- A restored and unmodified example
- Finished in attractive Tampico Red Metallic
- Part of The Ron Thorne Collection since the 1980s
The new Mercury was introduced to the car-buying public two months before the 1949 Ford was shown on June 10th, 1948. The Mercury and the Lincoln were among the first all-new post-war cars offered to the public, along with Kaiser-Frazer and Studebaker. The new Mercury bodies were sleeker, lower and so pleasing that they quickly gained a cult-like following among the younger generations. It also became a favorite for hot-rodders and custom builders, making original and unmodified examples like this one particularly hard to find today.
Most notably for the post-war Mercury, was the performance under the hood. Displacement was now 255 cubic inches, instead of 239. This also upped the horsepower by 10, now rating it at 110 horsepower, which came from reshaping the cylinder heads and pistons. All these improvements made Mercury a hot and fast one on the street, as they could achieve an honest 90 miles per hour, making the '49 Mercury one of the fastest production vehicles of its time.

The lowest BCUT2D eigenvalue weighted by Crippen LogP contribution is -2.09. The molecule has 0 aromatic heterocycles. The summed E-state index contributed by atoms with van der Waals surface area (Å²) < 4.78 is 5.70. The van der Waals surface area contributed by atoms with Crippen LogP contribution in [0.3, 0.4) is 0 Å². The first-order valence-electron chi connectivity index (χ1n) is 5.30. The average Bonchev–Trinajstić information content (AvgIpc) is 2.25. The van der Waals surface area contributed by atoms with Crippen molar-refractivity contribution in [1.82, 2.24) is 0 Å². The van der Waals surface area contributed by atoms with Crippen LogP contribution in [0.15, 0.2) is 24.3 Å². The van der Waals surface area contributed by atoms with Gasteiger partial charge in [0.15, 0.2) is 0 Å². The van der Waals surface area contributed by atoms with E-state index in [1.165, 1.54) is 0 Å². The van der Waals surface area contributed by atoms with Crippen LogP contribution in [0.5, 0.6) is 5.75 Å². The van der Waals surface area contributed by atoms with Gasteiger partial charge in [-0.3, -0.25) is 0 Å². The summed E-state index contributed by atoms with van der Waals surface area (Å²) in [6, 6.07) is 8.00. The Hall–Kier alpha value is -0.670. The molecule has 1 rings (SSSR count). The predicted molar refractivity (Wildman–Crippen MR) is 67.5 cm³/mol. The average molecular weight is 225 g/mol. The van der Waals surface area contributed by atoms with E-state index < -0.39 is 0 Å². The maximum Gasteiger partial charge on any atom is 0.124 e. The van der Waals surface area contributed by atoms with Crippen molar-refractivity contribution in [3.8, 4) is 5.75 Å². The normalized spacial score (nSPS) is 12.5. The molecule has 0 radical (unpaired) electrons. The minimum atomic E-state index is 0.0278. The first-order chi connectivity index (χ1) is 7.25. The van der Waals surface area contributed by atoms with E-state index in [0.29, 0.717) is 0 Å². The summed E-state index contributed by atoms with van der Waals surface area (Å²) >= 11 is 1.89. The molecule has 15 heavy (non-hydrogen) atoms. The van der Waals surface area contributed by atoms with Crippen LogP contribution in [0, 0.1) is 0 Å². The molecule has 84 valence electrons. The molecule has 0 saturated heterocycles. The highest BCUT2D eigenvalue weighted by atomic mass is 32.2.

First acquired by Ron Thorne in 1989 from Monte Shelton Motor Co. of Portland, Oregon while at the Portland Swap Meet, this 1949 Mercury Coupe would become a long-term resident of his magnificent Early Ford V-8 and Mercury collection. Sporting a comprehensive restoration, the exterior is painted in a classic Mercury color of Tampico Red Metallic, which was only available for coupes. The brightwork shines nicely and evenly throughout and complementing its astute stance. Factory options equipped on this Mercury include rear skirts, a grille guard, trim rings, wind deflectors, an interior clock, a radio, and a period spare tire and jack.
Just like the aesthetics of this six-passenger coupe, the mechanicals are also in top order. The 110-horsepower, 255-cubic-inch V-8 engine is nicely detailed and fires right up, allowing for its owner to confidently slide in and go. With room for six, it is an ideal candidate to pile the family in and go for an afternoon cruise or weekend getaway.
Residing in The Ron Thorne Collection since the 1980s, this nicely restored example presents a rare opportunity to acquire one of the last cars to be offered from what was once one of the largest Early Ford and Mercury collections in the country.